I may be a little sensitive because I am about to start radiation treatment myself, but I am sad and angry that three wonderful and beautiful souls recently died of lung cancer. Mark, Lisa and Chip were all in their 30’s and had full lives ahead them with their spouses and young children; eight children under the age of eight will grow up without a parent. It’s tragic and disturbing, but it does give me comfort to know that they, and their loved ones, didn’t have to fight alone.

DSC_3582There aren’t words to explain the feeling of helplessness that I felt as I watched my mom, dad, aunt and two grandparents suffer and die of lung cancer. I didn’t have support, there was no compassion and nobody understood. There weren’t any grassroots lung cancer walks or events anywhere in the country, and there certainly weren’t any lung cancer support programs. In fact, no one even talked about lung cancer. 15 years ago there was no lung cancer community at all.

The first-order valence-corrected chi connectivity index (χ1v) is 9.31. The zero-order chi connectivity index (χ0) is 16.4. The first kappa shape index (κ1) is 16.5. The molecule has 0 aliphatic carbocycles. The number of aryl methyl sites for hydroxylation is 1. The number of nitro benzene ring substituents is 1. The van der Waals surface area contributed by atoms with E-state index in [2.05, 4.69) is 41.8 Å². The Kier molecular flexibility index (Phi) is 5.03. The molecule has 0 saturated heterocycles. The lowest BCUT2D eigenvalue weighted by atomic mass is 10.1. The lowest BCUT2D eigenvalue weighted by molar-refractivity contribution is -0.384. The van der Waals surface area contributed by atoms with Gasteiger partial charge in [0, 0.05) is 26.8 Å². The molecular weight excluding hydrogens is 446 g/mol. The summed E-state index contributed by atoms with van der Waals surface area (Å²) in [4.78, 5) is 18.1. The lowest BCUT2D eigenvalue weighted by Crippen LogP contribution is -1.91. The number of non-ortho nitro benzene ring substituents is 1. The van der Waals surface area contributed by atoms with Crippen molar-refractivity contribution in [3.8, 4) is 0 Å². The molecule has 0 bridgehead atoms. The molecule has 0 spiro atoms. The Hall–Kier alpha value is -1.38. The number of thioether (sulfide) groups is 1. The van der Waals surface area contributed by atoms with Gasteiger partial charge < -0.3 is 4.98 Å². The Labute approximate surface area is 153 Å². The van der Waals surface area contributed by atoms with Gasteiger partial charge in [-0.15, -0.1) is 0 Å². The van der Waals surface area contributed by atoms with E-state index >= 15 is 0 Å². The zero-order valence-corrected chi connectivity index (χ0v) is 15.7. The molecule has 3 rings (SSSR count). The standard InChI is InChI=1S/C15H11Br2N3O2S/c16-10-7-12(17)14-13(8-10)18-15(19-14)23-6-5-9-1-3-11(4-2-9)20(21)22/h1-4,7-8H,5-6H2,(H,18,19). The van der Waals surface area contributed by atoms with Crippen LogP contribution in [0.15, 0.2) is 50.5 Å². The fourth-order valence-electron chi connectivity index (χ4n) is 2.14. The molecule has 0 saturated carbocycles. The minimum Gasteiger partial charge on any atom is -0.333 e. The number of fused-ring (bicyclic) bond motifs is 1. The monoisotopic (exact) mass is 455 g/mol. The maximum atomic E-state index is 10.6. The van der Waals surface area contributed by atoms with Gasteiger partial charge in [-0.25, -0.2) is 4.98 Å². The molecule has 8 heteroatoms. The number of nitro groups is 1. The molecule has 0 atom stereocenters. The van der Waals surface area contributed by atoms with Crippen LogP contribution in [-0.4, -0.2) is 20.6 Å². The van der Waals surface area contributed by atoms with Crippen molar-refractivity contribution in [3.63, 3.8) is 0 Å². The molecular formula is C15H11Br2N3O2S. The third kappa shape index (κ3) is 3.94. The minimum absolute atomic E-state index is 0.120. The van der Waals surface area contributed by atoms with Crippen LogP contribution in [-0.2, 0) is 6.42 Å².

Coincidence or fate, LUNGevity was started in my community and it was the first organization in the country dedicated exclusively to funding lung cancer research. I met Melissa Zagon at the first meeting I attended in December, 2001. I knew Missy was one of LUNGevity’s co-founders, she was 33 years old and she had stage IV lung cancer. What I didn’t know was the extraordinary way in which Missy responded to her illness and how that would change me. As Missy took her journey with lung cancer from personal to public, she became the face of courage for thousands of people, and she changed lives with her hope and wisdom.